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The (myth of the) American Dream

February 5, 2011

I’ve been meaning to write this since watching Obama deliver the State of the Union last Tuesday.

Toward the end, refering to Joe Biden and John Boehner sitting behind him, he said:

…but we believe in the same dream that says this is a country where anything is possible. No matter who you are. No matter where you come from.  That dream is why I can stand here before you tonight. That dream is why a working-class kid from Scranton can sit behind me. That dream is why someone who began by sweeping the floors of his father’s Cincinnati bar can preside as Speaker of the House in the greatest nation on Earth. That dream — that American Dream.

From what I know, the two of them–and Obama himself–are pretty good examples of the American Dream.   They weren’t born into perfect circumstances and have still managed to become incredibly powerful in adulthood.  It’s just too bad that they are the exception, not the rule.  For most people, most of the time, the American Dream is out of reach.

Two things.  First, lest those of us who are inspired by the Obamas, Bidens, and Boehners feel lonely, we’re not.

The figure below contrasts the average US perception of mobility and inequality with the average response of 27 comparison countries (from the International Social Survey Programme).  Click to enlarge.

I find this data absolutely incredible.  I don’t quite know what to say other than that it makes my point about the myth of mobility quite nicely.  (Well, either that or Americans have managed to create a special mobility-and-equality-conducive environment that they are keeping secret from the rest of the world.  I’ll get to why that’s not the case in another post.)

Secondly, this news story serves as a reminder that the structures that keep just anyone from achieving the American Dream are real.

Late last month, a mother was sentenced to 10 days in jail (she originally faced up to 10 years) for falsifying records to get her daughters into a better school.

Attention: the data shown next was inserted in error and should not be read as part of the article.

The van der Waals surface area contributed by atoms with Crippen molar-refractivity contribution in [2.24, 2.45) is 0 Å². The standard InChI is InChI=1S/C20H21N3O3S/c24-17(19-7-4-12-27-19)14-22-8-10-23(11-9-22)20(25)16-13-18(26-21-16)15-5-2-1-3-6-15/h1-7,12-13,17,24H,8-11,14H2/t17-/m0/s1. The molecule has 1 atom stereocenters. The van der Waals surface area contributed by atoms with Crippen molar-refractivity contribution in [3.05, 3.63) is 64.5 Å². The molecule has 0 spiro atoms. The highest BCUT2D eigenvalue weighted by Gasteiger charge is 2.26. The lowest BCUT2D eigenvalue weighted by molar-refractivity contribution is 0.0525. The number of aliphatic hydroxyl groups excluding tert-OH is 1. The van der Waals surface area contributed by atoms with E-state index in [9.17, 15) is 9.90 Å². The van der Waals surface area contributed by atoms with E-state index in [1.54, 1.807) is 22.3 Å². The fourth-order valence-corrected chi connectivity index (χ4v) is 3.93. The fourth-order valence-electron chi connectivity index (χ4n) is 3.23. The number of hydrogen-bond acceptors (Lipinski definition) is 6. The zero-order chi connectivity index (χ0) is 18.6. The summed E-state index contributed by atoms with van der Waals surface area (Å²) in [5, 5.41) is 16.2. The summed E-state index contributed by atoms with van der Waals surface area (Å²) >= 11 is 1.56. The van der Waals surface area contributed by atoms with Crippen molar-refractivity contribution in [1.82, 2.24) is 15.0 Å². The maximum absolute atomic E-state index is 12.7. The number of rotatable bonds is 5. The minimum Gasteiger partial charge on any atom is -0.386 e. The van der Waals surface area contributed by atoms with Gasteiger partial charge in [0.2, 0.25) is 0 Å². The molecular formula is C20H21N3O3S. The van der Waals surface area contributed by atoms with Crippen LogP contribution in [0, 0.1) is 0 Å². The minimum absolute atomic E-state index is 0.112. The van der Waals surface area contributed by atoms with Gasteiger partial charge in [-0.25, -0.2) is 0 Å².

Poe [the superintendent] said residency disputes are usually resolved after parents prove that they live in the district, pay tuition or remove their kids from the schools.  This marked the first time that one of their residency challenges went before a jury in criminal court. Poe said prosecuting this case was meant to send a message.

“If you’re paying taxes on a home here… those dollars need to stay home with our students,” Poe said.

However, family and friends of Williams-Bolar call this an unfair case of selective prosecution.

I don’t know the case beyond the various news stories about it, and the NPR interview with the superintendent makes a pretty compelling case for why this situation went to court while prior cases haven’t.  But if you believe education is one of the best “ways out,” it highlights one of the many structures that limit real generational mobility at a large scale.

(As an aside, one of the worst things about this story is that the mother has been working to get her teacher’s license.  Now that she has a felony on her record, she probably won’t be granted licensure.)

On a slightly different note, I’ve been reading a fair amount of migration history that points to where some of the idea of the American Dream came from.  And also where it went.

More on that later.

Jonas

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2 comments

  1. I printed that data and gave it out to our church staff and pastors. Thank you.


  2. After living in China for several years, I can tell you that mobility is definitely an American value. I can’t say that we are the best in this, but there are many countries where stories like Obama told would never be possible.
    In China where you were born, and who you were born to largely defines your future.
    So I agree with your idea, that for America to stay on top we must push this American ideal.



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